As has been noted in a post about the recent launching of the new U.S. Commission on Unalienable Rights, U.S. Secretary of State Mike Pompeo made the following favorable comments about the Universal Declaration of Human Rights (UDHR): “The Commission will focus on “human rights grounded in our nation’s founding principles and the principles of the 1948 Universal Declaration of Human Rights. An American commitment to uphold human rights played a major role in transforming the moral landscape of the international relations after World War II, something all Americans can rightly be proud of. Under the leadership of Eleanor Roosevelt, the 1948 Universal Declaration on Human Rights ended forever the notion that nations could abuse their citizens without attracting notice or repercussions.”  (Emphasis added.)
In addition, the Commission’s chair, Mary Ann Glendon, has written a marvelous book about the UDHR: A World Made New: Eleanor Roosevelt and the Universal Declaration of Human Rights (2001).  In her Preface, she says this Declaration “became a pillar of a new international system under which a nation’s treatment of its own citizens was no longer immune from outside scrutiny. . . . Today, the Declaration is the single most important reference point for cross-national discussions of how to order our future together on our increasingly conflict-ridden and interdependent planet.” (Emphasis added.) Her book’s Epilogue emphatically states:
- “The Universal Declaration created a bold new course for human rights by presenting a vision of freedom as linked to social security, balanced by responsibilities, grounded in respect for equal human dignity, and grounded by the rule of law.”
- “The Declaration’s principles, moreover, have increasingly acquired legal force, mainly through their incorporation into national legal systems.”
- “One of the most basic assumptions of the founders of the UN and the framers of the Declaration was that the root causes of atrocities and armed conflict are frequently to be found in poverty and discrimination.” (Emphases added.)
Therefore, the following brief summary of the UDHR should assist in understanding the upcoming work of the Commission.
The History of the UDHR
The Charter of the United Nations entered into force on October 24, 1945. Its Preamble stated, in part, that the U.N. was created “to reaffirm faith in fundamental human rights, in the dignity and worth of the human person, in the equal rights of men and women” and “to promote social progress and better standards of life in larger freedom.” And one of its stated purposes was “To achieve international cooperation . . . in promoting and encouraging respect for human rights and for fundamental freedoms for all without distinction as to race, sex, language, or religion.” (Art. 1(3)) The Charter also established the Economic and Social Council (Ch. X), which was to “make recommendations for the purpose of promoting respect for, and observance of, human rights and fundamental freedoms for all.” (Art. 62(2))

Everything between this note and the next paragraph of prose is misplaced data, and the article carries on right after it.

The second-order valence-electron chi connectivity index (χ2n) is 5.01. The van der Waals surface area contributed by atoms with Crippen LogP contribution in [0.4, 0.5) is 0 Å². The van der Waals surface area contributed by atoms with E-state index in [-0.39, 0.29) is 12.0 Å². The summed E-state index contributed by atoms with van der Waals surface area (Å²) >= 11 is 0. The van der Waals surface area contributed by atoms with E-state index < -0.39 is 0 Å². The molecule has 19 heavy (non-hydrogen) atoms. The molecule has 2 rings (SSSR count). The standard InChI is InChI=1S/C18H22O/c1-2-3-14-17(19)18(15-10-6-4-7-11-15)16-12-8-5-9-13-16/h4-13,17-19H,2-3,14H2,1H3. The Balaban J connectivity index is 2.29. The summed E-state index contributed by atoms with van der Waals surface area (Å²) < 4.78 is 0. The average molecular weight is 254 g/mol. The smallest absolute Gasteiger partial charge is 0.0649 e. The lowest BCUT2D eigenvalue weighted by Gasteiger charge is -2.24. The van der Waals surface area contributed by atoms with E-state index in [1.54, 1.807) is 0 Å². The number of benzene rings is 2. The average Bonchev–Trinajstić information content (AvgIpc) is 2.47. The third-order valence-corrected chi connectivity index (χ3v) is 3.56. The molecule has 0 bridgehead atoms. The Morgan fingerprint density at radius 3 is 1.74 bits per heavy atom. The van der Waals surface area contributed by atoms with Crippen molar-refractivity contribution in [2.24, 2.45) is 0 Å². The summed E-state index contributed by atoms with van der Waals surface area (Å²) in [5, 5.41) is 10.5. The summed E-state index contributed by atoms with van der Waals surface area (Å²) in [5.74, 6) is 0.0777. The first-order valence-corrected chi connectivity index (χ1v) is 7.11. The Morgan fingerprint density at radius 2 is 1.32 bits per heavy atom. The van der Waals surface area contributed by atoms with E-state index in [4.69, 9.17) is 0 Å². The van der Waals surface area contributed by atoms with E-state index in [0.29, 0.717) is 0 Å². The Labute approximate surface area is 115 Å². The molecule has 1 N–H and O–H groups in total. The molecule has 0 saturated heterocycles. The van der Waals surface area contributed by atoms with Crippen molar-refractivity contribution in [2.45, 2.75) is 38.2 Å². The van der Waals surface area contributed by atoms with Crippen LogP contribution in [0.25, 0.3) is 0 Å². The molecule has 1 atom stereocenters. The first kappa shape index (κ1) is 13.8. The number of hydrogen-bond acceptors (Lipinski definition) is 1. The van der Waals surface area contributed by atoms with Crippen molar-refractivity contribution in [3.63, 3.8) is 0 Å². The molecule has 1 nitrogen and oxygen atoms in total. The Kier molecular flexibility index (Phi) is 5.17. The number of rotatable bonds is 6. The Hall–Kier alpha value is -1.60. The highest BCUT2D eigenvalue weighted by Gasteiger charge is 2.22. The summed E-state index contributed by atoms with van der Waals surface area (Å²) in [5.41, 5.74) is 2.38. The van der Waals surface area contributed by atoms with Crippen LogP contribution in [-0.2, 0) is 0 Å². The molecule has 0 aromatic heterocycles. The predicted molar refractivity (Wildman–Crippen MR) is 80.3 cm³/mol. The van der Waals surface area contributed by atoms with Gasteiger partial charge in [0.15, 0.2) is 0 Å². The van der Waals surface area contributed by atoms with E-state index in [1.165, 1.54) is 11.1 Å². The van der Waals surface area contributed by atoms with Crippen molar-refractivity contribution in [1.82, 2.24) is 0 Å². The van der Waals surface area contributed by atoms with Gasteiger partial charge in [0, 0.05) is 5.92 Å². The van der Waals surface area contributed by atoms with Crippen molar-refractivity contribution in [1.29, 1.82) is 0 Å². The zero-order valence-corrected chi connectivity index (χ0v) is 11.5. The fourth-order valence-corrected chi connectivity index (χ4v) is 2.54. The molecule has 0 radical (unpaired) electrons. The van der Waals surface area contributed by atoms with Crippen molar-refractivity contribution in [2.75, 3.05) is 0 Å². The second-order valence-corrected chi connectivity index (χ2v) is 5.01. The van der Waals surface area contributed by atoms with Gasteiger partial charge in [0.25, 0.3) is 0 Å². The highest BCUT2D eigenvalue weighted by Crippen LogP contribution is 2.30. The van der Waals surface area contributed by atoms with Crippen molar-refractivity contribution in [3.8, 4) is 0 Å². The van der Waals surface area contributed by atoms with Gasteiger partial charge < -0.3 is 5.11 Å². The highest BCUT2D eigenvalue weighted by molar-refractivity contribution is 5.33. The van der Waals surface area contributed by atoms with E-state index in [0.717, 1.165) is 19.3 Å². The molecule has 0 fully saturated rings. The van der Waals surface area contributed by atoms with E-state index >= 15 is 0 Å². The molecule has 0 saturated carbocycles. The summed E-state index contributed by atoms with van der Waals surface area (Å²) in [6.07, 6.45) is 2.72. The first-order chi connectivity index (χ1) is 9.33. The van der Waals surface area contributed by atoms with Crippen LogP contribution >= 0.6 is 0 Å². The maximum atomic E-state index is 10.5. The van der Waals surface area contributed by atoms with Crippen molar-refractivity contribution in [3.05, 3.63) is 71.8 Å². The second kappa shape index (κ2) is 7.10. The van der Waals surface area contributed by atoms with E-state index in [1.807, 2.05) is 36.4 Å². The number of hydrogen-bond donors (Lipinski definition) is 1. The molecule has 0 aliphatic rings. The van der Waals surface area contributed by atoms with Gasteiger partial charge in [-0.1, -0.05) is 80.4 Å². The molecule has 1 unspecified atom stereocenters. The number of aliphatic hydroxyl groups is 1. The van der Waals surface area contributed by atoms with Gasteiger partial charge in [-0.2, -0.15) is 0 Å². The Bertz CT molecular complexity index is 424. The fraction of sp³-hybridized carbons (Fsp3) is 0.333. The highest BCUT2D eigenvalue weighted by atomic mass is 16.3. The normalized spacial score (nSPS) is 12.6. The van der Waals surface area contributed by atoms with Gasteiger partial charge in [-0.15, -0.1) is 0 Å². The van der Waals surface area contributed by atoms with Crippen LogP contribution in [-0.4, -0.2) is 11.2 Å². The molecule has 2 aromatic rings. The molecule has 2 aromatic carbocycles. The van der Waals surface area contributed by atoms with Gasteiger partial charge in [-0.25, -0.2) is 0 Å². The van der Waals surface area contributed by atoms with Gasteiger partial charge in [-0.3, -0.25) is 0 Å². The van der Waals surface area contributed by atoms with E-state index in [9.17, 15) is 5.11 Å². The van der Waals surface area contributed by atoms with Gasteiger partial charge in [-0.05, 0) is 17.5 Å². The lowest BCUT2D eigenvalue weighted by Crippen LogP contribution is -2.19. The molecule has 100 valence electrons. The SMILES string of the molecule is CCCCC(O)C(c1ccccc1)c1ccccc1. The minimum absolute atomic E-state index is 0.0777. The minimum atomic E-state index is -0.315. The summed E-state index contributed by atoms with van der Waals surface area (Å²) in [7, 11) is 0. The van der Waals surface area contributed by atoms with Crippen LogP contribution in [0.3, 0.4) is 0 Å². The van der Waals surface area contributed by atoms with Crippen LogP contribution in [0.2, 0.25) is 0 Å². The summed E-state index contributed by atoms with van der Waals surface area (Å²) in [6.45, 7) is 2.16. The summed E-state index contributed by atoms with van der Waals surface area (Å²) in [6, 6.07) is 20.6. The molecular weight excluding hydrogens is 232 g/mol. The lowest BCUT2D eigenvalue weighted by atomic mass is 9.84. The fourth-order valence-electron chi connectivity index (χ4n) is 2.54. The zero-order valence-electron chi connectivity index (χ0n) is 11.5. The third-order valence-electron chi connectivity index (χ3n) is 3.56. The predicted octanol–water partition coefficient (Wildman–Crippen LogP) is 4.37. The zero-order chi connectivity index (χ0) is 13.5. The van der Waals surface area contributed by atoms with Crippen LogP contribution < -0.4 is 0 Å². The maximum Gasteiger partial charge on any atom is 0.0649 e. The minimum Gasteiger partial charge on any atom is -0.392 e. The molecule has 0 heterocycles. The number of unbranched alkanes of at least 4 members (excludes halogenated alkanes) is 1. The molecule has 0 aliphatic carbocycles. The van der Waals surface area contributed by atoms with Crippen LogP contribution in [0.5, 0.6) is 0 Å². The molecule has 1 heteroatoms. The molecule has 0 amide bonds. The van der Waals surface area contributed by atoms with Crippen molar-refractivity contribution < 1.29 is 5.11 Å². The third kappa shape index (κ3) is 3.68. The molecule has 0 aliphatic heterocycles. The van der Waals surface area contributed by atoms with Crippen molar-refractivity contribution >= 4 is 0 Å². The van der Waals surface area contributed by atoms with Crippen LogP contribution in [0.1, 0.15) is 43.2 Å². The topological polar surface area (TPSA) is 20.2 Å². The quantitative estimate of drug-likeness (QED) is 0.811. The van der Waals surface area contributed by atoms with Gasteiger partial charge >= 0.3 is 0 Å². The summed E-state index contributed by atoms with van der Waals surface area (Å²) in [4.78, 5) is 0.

In June 1946, that Economic and Social Council established the Commission on Human Rights, comprising 18 members from various nationalities and political backgrounds. The Commission then established a special Universal Declaration of Human Rights Drafting Committee, chaired by Eleanor Roosevelt, to write the Declaration. The Committee met in two sessions over the course of two years to consider that proposed instrument with Canadian John Peters Humphrey, Director of the Division of Human Rights within the U.N. United Nations Secretariat, as the principal drafter of the UDHR along with a committee that included René Cassin of France, Charles Malik of Lebanon, and P. C. Chang of the Republic of China. Once the Committee finished its drafting in May 1948, the draft was further discussed by the U.N. Commission on Human Rights, the U.N. Economic and Social Council, and the Third Committee of the General Assembly. During these discussions many amendments and propositions were made by UN Member States.
On December 10, 1948, the U.N. General Assembly at a meeting in Paris, France adopted the Universal Declaration of Human Rights (UDHR) by a vote of 48-0. Eight other countries abstained: the Soviet Union, five members of the Soviet bloc (Byelorussia, Czechoslovakia, Poland, Ukraine and Yugoslavia), South Africa and Saudi Arabia. The other two U.N. members at the time were absent and not voting (Honduras and Yemen).